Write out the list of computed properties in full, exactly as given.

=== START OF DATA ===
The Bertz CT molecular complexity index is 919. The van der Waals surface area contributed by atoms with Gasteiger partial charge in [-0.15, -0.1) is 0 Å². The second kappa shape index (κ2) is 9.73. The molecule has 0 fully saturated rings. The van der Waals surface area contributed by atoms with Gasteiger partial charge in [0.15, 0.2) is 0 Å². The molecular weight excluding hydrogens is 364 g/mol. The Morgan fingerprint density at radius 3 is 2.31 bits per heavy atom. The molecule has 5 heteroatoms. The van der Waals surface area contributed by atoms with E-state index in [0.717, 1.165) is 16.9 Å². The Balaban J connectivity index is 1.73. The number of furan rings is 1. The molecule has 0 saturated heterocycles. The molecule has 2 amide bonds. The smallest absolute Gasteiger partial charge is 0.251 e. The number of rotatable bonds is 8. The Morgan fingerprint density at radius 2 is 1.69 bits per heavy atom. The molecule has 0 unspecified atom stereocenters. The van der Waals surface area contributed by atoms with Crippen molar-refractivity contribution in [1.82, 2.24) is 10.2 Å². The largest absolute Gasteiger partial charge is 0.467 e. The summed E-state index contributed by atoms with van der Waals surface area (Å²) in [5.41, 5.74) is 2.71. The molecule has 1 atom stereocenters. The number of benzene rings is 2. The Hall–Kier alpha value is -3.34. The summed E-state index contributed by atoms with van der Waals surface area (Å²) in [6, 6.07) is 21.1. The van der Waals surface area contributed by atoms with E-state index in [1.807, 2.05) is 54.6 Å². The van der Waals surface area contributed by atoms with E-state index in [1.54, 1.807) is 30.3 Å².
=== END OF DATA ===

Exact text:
The Bertz CT molecular complexity index is 919. The van der Waals surface area contributed by atoms with Gasteiger partial charge in [-0.15, -0.1) is 0 Å². The second kappa shape index (κ2) is 9.73. The molecule has 0 fully saturated rings. The van der Waals surface area contributed by atoms with Gasteiger partial charge in [0.15, 0.2) is 0 Å². The molecular weight excluding hydrogens is 364 g/mol. The Morgan fingerprint density at radius 3 is 2.31 bits per heavy atom. The molecule has 5 heteroatoms. The van der Waals surface area contributed by atoms with E-state index in [0.717, 1.165) is 16.9 Å². The Balaban J connectivity index is 1.73. The number of furan rings is 1. The molecule has 0 saturated heterocycles. The molecule has 2 amide bonds. The smallest absolute Gasteiger partial charge is 0.251 e. The number of rotatable bonds is 8. The Morgan fingerprint density at radius 2 is 1.69 bits per heavy atom. The molecule has 0 unspecified atom stereocenters. The van der Waals surface area contributed by atoms with Crippen molar-refractivity contribution in [1.82, 2.24) is 10.2 Å². The largest absolute Gasteiger partial charge is 0.467 e. The summed E-state index contributed by atoms with van der Waals surface area (Å²) in [5.41, 5.74) is 2.71. The molecule has 1 atom stereocenters. The number of benzene rings is 2. The Hall–Kier alpha value is -3.34. The summed E-state index contributed by atoms with van der Waals surface area (Å²) in [6, 6.07) is 21.1. The van der Waals surface area contributed by atoms with E-state index in [1.807, 2.05) is 54.6 Å². The van der Waals surface area contributed by atoms with E-state index in [1.54, 1.807) is 30.3 Å².